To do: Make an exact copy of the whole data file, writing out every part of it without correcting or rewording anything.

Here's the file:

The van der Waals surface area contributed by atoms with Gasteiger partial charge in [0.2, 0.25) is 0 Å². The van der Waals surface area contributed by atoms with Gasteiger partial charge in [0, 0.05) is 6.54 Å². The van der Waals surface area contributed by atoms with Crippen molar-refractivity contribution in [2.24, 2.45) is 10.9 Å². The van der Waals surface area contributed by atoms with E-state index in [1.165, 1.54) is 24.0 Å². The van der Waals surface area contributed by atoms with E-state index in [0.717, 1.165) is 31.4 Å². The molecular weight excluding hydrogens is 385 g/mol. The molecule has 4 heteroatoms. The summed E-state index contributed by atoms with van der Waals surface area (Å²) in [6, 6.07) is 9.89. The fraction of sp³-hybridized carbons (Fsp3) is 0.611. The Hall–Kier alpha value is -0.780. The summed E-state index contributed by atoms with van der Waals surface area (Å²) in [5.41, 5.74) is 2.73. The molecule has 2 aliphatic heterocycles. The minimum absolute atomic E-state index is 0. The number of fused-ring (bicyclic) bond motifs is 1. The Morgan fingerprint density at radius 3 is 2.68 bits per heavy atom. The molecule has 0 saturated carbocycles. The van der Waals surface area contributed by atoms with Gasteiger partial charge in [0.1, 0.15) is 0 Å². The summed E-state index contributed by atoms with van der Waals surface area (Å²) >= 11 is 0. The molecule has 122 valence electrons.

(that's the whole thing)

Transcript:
The van der Waals surface area contributed by atoms with Gasteiger partial charge in [0.2, 0.25) is 0 Å². The van der Waals surface area contributed by atoms with Gasteiger partial charge in [0, 0.05) is 6.54 Å². The van der Waals surface area contributed by atoms with Crippen molar-refractivity contribution in [2.24, 2.45) is 10.9 Å². The van der Waals surface area contributed by atoms with E-state index in [1.165, 1.54) is 24.0 Å². The van der Waals surface area contributed by atoms with E-state index in [0.717, 1.165) is 31.4 Å². The molecular weight excluding hydrogens is 385 g/mol. The molecule has 4 heteroatoms. The summed E-state index contributed by atoms with van der Waals surface area (Å²) in [6, 6.07) is 9.89. The fraction of sp³-hybridized carbons (Fsp3) is 0.611. The Hall–Kier alpha value is -0.780. The summed E-state index contributed by atoms with van der Waals surface area (Å²) in [5.41, 5.74) is 2.73. The molecule has 2 aliphatic heterocycles. The minimum absolute atomic E-state index is 0. The number of fused-ring (bicyclic) bond motifs is 1. The Morgan fingerprint density at radius 3 is 2.68 bits per heavy atom. The molecule has 0 saturated carbocycles. The van der Waals surface area contributed by atoms with Gasteiger partial charge in [0.1, 0.15) is 0 Å². The summed E-state index contributed by atoms with van der Waals surface area (Å²) >= 11 is 0. The molecule has 122 valence electrons.